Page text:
In the first letter dated February 19th 1918, he wrote about his experiences of his first weeks in the army. He met some older soldiers and
 “ They told me that the army brings out either the bad or good in a fellow. At that rate I’ll probably come out a drunk and a cut-throat.  …..They think that a fellow, to be a soldier has to smoke, drink, chew, swear, and raise the dickens in general. I am the only one in the squad room who does not smoke, drink or chew, and I suppose in about a week I’ll be floating around with a cigarette in my mouth and a bottle of whiskey on my hip.”

Donald learned that “A fellow who ‘puts in’ for a job of any kind to avoid standing reveille and retreat, and to get out of doing kitchen police and other work is called a “dog robber”.

New American Recruits in 1918
When Donald was stationed at Fort Rodman, Massachusetts, he wrote that  “ the wind was blowing like Sam Hill”.  Wikipedia mentions that Sam Hill (as in “what the Sam Hill is that?????) was an American slang expression started in about 1830 as a euphemism for “the devil” or “hell”.  A possible origin for the phrase is the surveyor Samuel W. Hill (1819-1889) who allegedly used such foul language so frequently that his name became a euphemism for swear words!

I never found Peg’s response letters but her personality resonated through Donald’s correspondence with her. What I learned about Peg was that she was a nurse at the Hackensack Hospital in New Jersey, at the top of her class in biomedical studies, and she and Donald were either in a relationship or just flirting (1918’s version of flirt texting).
A postcard of Hackensack Hospital from the 1940's
It seemed that Donald has a crush on Peg, and I sensed that they were in some sort of relationship is because of the way he wrote to Peg.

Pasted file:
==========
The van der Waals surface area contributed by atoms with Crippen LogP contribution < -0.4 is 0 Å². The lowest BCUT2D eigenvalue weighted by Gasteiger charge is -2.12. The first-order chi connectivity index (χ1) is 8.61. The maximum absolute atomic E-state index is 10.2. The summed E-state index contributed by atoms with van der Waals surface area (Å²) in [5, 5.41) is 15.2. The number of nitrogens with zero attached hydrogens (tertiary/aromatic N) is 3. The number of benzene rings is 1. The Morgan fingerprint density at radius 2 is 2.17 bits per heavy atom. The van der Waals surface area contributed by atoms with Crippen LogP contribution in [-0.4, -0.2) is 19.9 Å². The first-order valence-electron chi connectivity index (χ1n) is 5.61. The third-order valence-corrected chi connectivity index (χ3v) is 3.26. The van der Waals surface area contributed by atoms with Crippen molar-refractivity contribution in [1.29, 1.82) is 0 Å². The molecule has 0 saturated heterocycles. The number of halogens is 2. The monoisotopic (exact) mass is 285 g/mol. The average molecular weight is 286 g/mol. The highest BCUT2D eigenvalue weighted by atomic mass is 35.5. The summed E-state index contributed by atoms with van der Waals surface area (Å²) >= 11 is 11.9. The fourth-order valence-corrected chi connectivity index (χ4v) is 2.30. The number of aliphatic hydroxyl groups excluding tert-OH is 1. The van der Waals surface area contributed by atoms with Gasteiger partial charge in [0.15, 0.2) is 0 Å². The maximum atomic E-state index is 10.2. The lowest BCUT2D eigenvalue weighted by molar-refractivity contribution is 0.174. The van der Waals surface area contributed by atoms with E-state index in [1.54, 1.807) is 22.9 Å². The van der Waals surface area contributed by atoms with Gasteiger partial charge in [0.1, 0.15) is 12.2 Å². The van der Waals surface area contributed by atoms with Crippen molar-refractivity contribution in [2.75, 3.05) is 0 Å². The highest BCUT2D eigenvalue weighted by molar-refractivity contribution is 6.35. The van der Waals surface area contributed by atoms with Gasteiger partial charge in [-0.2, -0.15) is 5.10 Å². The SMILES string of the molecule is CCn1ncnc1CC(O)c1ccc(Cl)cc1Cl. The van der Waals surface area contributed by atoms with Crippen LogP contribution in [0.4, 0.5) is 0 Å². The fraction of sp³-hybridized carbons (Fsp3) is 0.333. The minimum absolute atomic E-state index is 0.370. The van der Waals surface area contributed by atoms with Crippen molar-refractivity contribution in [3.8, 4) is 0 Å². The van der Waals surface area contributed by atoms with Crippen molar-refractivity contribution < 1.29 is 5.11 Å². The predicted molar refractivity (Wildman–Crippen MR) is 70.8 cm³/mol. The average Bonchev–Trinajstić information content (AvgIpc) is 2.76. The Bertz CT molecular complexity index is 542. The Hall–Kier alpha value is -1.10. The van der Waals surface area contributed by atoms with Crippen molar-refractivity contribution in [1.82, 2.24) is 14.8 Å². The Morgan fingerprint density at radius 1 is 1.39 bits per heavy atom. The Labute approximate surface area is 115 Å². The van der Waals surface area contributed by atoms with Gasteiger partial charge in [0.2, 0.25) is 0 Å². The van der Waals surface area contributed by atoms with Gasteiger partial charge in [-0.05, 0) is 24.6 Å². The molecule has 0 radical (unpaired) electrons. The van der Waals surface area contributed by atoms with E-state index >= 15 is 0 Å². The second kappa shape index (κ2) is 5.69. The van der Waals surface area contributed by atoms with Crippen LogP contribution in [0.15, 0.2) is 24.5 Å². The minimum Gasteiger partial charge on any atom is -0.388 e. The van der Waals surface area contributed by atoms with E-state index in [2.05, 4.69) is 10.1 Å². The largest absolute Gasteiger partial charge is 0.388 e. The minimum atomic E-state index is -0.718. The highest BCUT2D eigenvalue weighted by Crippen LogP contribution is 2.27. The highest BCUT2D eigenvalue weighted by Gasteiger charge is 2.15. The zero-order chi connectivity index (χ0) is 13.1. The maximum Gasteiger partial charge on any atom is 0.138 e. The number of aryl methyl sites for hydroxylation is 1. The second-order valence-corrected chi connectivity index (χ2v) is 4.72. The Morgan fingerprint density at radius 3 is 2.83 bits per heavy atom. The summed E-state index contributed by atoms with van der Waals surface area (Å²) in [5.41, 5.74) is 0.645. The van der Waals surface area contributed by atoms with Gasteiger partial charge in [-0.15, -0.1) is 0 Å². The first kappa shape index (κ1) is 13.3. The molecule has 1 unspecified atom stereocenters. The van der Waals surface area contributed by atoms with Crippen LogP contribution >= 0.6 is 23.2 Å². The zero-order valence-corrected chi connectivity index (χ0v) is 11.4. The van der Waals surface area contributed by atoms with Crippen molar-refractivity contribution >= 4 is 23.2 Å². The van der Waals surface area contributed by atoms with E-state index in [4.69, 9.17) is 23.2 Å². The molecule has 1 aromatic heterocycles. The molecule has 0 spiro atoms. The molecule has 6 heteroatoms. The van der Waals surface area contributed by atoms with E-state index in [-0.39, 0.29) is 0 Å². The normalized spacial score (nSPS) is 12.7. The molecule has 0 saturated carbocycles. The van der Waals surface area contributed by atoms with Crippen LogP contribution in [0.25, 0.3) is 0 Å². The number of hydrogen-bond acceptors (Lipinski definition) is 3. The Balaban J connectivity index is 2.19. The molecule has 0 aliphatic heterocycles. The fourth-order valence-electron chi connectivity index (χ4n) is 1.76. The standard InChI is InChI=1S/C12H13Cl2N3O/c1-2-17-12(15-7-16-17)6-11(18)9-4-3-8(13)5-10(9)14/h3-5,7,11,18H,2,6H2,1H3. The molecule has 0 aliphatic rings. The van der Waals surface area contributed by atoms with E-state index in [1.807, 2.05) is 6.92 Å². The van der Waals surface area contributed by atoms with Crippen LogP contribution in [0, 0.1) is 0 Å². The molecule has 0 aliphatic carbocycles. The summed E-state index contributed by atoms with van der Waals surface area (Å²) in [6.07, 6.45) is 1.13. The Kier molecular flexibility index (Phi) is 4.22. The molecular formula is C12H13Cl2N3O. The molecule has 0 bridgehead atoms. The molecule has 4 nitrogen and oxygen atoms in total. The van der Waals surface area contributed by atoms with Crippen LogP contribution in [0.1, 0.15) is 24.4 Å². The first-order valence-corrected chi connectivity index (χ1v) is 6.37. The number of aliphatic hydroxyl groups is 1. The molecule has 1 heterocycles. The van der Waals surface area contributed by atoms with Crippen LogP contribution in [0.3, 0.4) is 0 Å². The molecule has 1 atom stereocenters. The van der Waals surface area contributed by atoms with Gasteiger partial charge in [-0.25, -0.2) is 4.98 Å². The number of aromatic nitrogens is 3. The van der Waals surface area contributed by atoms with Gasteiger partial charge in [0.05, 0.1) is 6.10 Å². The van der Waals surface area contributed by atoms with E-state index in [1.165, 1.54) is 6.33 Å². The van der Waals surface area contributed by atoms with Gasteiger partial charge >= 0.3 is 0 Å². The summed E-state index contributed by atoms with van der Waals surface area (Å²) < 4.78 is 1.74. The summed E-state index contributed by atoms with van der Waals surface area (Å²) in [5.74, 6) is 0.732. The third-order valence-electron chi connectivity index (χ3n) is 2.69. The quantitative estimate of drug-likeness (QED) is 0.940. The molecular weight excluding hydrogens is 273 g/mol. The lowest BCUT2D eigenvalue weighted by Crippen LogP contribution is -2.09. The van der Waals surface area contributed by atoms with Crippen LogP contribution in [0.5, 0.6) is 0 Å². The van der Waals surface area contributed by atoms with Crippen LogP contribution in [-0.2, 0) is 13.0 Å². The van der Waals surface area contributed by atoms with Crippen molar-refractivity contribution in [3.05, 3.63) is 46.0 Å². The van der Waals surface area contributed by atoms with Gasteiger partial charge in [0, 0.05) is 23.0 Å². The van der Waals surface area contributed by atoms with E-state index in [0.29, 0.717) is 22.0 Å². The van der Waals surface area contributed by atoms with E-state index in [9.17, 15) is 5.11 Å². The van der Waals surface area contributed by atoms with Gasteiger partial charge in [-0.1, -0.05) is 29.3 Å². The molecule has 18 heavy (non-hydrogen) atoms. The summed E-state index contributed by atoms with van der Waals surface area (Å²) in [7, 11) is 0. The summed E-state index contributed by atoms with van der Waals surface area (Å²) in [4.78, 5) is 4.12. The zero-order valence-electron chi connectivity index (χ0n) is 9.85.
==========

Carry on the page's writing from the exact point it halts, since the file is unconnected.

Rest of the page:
You must look real trim and military-like in your new capes. I would certainly like to see you in one, Peg, you know I always told you that you were cute, what must you be in a military cape, cadet blue lined with bright red---WOW!!! But I suppose you will think that I am kidding you again. It’s tough when nobody will believe a fellow.”

When he planned to come home on leave he wrote:

“Also, Miss Margaret Serena Smith, if you refuse to bid me goodbye, I’ll jump off the transport or get in front of the first boche shell which comes my way. Then you will be sorry for your harsh treatment….be sure to answer promptly, because I’ll be looking for the little pink envelope” Such a romantic, wasn’t he?
WWI Nurse

By June he changed ranks:
“I have been made a corporal, Peg, and I am in charge on quarters to-day. Eight men from our company were made. I have to answer two phones, look up all kinds of things, answer foolish questions from recruits, and a thousand and one other things….. It isn’t a very snappy job and his free time was spent considerably more innocently than I am sure our soldiers now spend their time I spent the better part of my time eating cake, and playing tiddle-dee-winks with one of the pretty hostesses.”